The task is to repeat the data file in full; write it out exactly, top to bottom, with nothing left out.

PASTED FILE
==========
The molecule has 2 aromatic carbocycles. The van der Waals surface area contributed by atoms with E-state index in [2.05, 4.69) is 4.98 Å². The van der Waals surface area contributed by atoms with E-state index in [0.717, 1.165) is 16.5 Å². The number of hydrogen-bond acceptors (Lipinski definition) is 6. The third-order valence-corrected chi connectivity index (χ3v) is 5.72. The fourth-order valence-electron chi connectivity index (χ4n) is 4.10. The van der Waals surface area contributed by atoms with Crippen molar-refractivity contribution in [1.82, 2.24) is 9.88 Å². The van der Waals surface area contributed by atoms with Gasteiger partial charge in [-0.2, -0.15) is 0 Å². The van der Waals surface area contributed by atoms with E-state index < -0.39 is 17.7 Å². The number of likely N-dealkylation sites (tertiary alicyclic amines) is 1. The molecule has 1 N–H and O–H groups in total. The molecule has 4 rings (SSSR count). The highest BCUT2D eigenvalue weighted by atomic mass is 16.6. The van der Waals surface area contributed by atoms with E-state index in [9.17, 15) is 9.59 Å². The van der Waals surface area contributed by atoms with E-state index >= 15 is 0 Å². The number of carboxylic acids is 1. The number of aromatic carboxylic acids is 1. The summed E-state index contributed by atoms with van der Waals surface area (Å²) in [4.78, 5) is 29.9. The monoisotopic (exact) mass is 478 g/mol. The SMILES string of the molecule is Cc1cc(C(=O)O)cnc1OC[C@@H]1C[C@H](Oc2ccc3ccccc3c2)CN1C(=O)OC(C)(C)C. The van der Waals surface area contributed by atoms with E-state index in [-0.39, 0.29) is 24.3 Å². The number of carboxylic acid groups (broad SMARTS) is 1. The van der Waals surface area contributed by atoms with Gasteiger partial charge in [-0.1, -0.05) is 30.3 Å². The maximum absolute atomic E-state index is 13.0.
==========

The molecule has 2 aromatic carbocycles. The van der Waals surface area contributed by atoms with E-state index in [2.05, 4.69) is 4.98 Å². The van der Waals surface area contributed by atoms with E-state index in [0.717, 1.165) is 16.5 Å². The number of hydrogen-bond acceptors (Lipinski definition) is 6. The third-order valence-corrected chi connectivity index (χ3v) is 5.72. The fourth-order valence-electron chi connectivity index (χ4n) is 4.10. The van der Waals surface area contributed by atoms with Crippen molar-refractivity contribution in [1.82, 2.24) is 9.88 Å². The van der Waals surface area contributed by atoms with Gasteiger partial charge in [-0.2, -0.15) is 0 Å². The van der Waals surface area contributed by atoms with E-state index < -0.39 is 17.7 Å². The number of likely N-dealkylation sites (tertiary alicyclic amines) is 1. The molecule has 1 N–H and O–H groups in total. The molecule has 4 rings (SSSR count). The highest BCUT2D eigenvalue weighted by atomic mass is 16.6. The van der Waals surface area contributed by atoms with E-state index in [9.17, 15) is 9.59 Å². The van der Waals surface area contributed by atoms with E-state index >= 15 is 0 Å². The number of carboxylic acids is 1. The number of aromatic carboxylic acids is 1. The summed E-state index contributed by atoms with van der Waals surface area (Å²) in [4.78, 5) is 29.9. The monoisotopic (exact) mass is 478 g/mol. The SMILES string of the molecule is Cc1cc(C(=O)O)cnc1OC[C@@H]1C[C@H](Oc2ccc3ccccc3c2)CN1C(=O)OC(C)(C)C. The van der Waals surface area contributed by atoms with E-state index in [-0.39, 0.29) is 24.3 Å². The number of carboxylic acid groups (broad SMARTS) is 1. The van der Waals surface area contributed by atoms with Gasteiger partial charge in [-0.1, -0.05) is 30.3 Å². The maximum absolute atomic E-state index is 13.0.